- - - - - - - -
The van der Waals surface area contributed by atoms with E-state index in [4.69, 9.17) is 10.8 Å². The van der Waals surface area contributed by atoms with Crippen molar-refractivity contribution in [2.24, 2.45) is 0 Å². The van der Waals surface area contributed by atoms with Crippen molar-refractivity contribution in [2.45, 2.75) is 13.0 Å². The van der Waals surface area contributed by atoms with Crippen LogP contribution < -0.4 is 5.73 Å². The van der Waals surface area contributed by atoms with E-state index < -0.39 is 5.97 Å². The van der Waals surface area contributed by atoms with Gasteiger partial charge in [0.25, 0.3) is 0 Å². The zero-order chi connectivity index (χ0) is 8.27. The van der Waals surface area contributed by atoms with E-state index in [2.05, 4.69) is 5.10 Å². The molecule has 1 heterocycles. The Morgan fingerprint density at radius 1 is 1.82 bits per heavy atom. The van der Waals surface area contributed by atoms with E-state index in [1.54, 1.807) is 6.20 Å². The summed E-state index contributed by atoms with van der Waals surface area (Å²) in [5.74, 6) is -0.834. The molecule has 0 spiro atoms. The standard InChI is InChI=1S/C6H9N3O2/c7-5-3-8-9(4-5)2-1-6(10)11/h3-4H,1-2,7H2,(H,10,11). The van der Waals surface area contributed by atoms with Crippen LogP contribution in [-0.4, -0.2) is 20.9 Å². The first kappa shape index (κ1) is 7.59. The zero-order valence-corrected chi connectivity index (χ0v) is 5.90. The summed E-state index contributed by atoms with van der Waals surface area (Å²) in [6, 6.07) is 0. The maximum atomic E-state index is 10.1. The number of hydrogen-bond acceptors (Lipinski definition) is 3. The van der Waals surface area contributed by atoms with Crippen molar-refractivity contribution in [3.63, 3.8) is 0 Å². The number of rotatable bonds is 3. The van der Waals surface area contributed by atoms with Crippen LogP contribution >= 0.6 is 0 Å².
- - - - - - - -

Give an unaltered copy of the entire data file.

The van der Waals surface area contributed by atoms with E-state index in [4.69, 9.17) is 10.8 Å². The van der Waals surface area contributed by atoms with Crippen molar-refractivity contribution in [2.24, 2.45) is 0 Å². The van der Waals surface area contributed by atoms with Crippen molar-refractivity contribution in [2.45, 2.75) is 13.0 Å². The van der Waals surface area contributed by atoms with Crippen LogP contribution < -0.4 is 5.73 Å². The van der Waals surface area contributed by atoms with E-state index < -0.39 is 5.97 Å². The van der Waals surface area contributed by atoms with Gasteiger partial charge in [0.25, 0.3) is 0 Å². The zero-order chi connectivity index (χ0) is 8.27. The van der Waals surface area contributed by atoms with E-state index in [2.05, 4.69) is 5.10 Å². The molecule has 1 heterocycles. The Morgan fingerprint density at radius 1 is 1.82 bits per heavy atom. The van der Waals surface area contributed by atoms with E-state index in [1.54, 1.807) is 6.20 Å². The summed E-state index contributed by atoms with van der Waals surface area (Å²) in [5.74, 6) is -0.834. The molecule has 0 spiro atoms. The standard InChI is InChI=1S/C6H9N3O2/c7-5-3-8-9(4-5)2-1-6(10)11/h3-4H,1-2,7H2,(H,10,11). The van der Waals surface area contributed by atoms with Crippen LogP contribution in [-0.4, -0.2) is 20.9 Å². The first kappa shape index (κ1) is 7.59. The zero-order valence-corrected chi connectivity index (χ0v) is 5.90. The summed E-state index contributed by atoms with van der Waals surface area (Å²) in [6, 6.07) is 0. The maximum atomic E-state index is 10.1. The number of hydrogen-bond acceptors (Lipinski definition) is 3. The van der Waals surface area contributed by atoms with Crippen molar-refractivity contribution in [3.63, 3.8) is 0 Å². The number of rotatable bonds is 3. The van der Waals surface area contributed by atoms with Crippen LogP contribution >= 0.6 is 0 Å².